The last thing I want is to see yet more traveling down the path of "web app" style development for my phone's apps.

I'm curious what you guys think of PWAs vs React Native? Is there a clear advantages of one over the other?

For my fellow vue.js enthusiasts, check out https://github.com/alibaba/weex for compiling "vue-like" syntax to native apps

Argh, now I see why I can't change anything on the Push Notifications settings page. Nice experiment, Instagram, but could you please fix it and let me disable all notifications within the app, not iphone settings?

what's the problem? If it's a generic error message that's s server-side issue unrelated to RN the team is working on fixing.

I love react native but only in combination with clojurescript as javascript replacement. Speaking of high-performance, is anyone here who has some insights how performance would change when swapping JS with cljs?

React Native is becoming the Wordpress of mobile apps.

Not sure that's the best analogy.

Not sure you get it...

This is great news for Enterprises as well, as most have many internal apps that need to be built for different platforms.

This is probably stupid but does react native compile down to the running environment? Code in react and then build/compile against iOS SDKs?

JS code run on JSC, bridge modules are implemented on objc/java

Very cool!

The dirty little secret about React is that it tries to 'reinvent' the DOM tree, and Web Components will be out soon making it all obsolete. Why not just move to Web Components NOW, and not have to rewrite your view logic in 3 or 4 years. Polymer wins easily. React got a head start, sure, but the W3C standards and native browser support for WebComponents makes React redundant and unnecessary, in the very near future.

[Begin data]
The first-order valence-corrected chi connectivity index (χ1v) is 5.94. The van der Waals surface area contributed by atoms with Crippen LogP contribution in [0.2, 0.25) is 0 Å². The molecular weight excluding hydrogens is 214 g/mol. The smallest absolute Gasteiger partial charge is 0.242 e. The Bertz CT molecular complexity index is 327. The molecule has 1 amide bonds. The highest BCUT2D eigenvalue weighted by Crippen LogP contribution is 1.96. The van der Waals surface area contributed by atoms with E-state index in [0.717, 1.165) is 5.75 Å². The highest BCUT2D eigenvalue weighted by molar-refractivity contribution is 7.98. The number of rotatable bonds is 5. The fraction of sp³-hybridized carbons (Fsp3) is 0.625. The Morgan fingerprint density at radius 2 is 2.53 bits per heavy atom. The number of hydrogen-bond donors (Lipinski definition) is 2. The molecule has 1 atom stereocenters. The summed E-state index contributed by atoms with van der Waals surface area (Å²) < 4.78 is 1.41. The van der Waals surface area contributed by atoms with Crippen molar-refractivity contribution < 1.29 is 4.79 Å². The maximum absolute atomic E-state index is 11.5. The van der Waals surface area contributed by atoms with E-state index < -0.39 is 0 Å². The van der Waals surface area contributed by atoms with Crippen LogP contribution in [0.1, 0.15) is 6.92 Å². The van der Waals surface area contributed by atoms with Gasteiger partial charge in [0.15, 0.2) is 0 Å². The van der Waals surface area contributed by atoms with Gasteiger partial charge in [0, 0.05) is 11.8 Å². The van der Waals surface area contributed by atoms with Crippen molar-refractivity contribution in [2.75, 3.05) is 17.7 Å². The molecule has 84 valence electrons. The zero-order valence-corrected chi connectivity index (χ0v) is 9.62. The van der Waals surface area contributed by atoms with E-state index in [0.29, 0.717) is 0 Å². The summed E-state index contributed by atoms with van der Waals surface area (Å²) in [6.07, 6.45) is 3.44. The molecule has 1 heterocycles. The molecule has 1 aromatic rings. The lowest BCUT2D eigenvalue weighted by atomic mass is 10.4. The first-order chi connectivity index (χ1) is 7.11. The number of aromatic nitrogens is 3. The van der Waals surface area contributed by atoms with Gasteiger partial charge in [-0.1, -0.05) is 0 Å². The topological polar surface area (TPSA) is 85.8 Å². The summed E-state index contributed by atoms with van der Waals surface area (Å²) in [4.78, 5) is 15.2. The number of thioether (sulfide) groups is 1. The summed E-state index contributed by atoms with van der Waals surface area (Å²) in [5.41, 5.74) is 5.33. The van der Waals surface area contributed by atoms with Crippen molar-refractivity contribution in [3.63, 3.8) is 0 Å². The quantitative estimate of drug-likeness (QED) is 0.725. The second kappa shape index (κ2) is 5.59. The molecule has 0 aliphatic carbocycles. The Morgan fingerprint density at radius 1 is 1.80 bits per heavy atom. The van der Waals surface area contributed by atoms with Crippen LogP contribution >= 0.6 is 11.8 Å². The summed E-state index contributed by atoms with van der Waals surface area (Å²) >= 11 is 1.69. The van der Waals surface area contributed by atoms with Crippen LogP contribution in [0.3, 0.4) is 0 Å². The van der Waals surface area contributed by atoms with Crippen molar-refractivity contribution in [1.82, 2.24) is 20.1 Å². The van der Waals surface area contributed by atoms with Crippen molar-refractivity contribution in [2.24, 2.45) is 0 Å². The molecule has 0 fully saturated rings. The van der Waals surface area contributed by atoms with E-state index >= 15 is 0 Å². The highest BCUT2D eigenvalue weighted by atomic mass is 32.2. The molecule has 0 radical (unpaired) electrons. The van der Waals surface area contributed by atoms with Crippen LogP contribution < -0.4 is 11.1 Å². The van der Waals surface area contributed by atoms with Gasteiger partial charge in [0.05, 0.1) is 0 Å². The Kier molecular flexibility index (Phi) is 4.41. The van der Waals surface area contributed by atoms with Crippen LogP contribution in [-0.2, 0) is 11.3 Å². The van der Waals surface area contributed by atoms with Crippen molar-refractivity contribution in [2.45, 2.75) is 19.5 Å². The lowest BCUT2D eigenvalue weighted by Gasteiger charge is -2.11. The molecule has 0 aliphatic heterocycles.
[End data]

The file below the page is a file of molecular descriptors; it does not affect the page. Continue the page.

ReactNative doesn't even have the concept of a DOM, so how can that be its dirty secret?

React Native has the native view hierarchy as its DOM, and it also has a "shadow" view hierarchy, which is very similar to the concept of shadow DOM.


I don't know anything about ReactNative. Nor did I claim I did. I am simply stating that React itself is a dead-end technology. I would think no one would want to use ReactNative unless they buy into the prospect of React itself having a long life ahead. But doesn't. It's a dead end. WebComponents are the future and react will be unnecessary.

> Why not just move to Web Components…

This article is about React Native, not React.

React Native uses React. React is still in the core of it.

I really want to look at React Native, but every time I pull up my Facebook app on my iPhone 6, it can take upwards of 30 seconds before the interface is useable.

That's on a very fast connection.

So to me the FB app is so slow, it makes me hesitant to give React Native much more thought as you'd figure the FB app would be THE showcase app for it.

Maybe I'm the only one?

Someone correct me if I'm wrong but AFAIK the Facebook app isn't really using react native yet, just in very small parts (event dashboard). The rest is still plain old swift and objc.

It's listed in the React Native showcase:


They have added quite a few screens on react native now. They don't use Swift at all right now.

this is correct

Last I'd heard, the Facebook app was still native per platform and not using React.

I wouldn't say you are the only one, but upwards of 30 seconds is very slow - I don't know anyone seeing that kind of performance. Perhaps try reinstalling?

I think I'll try that. Every time the lag happens I'm surprised by just how slow the app feels.